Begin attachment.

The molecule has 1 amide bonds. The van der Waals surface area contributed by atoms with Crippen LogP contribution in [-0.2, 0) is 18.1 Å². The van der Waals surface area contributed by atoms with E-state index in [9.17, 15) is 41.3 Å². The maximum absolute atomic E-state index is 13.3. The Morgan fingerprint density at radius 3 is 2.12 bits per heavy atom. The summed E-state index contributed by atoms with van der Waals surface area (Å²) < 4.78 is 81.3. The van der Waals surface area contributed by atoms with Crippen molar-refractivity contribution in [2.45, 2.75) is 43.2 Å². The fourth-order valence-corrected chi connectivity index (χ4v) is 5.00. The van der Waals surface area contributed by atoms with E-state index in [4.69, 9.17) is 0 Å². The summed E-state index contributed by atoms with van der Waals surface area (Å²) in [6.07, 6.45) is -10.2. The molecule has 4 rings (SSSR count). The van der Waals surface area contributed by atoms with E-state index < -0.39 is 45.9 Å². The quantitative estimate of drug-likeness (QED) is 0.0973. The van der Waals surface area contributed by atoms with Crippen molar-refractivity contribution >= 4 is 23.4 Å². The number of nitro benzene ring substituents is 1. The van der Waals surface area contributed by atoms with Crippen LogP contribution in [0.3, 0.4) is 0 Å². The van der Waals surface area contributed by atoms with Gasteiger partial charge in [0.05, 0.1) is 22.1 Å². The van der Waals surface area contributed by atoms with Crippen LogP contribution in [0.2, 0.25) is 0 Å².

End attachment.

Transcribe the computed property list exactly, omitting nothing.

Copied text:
The molecule has 1 amide bonds. The van der Waals surface area contributed by atoms with Crippen LogP contribution in [-0.2, 0) is 18.1 Å². The van der Waals surface area contributed by atoms with E-state index in [9.17, 15) is 41.3 Å². The maximum absolute atomic E-state index is 13.3. The Morgan fingerprint density at radius 3 is 2.12 bits per heavy atom. The summed E-state index contributed by atoms with van der Waals surface area (Å²) < 4.78 is 81.3. The van der Waals surface area contributed by atoms with Crippen molar-refractivity contribution in [2.45, 2.75) is 43.2 Å². The fourth-order valence-corrected chi connectivity index (χ4v) is 5.00. The van der Waals surface area contributed by atoms with E-state index in [4.69, 9.17) is 0 Å². The summed E-state index contributed by atoms with van der Waals surface area (Å²) in [6.07, 6.45) is -10.2. The molecule has 4 rings (SSSR count). The van der Waals surface area contributed by atoms with E-state index < -0.39 is 45.9 Å². The quantitative estimate of drug-likeness (QED) is 0.0973. The van der Waals surface area contributed by atoms with Crippen molar-refractivity contribution >= 4 is 23.4 Å². The number of nitro benzene ring substituents is 1. The van der Waals surface area contributed by atoms with Crippen LogP contribution in [0.3, 0.4) is 0 Å². The van der Waals surface area contributed by atoms with Gasteiger partial charge in [0.05, 0.1) is 22.1 Å². The van der Waals surface area contributed by atoms with Crippen LogP contribution in [0.2, 0.25) is 0 Å².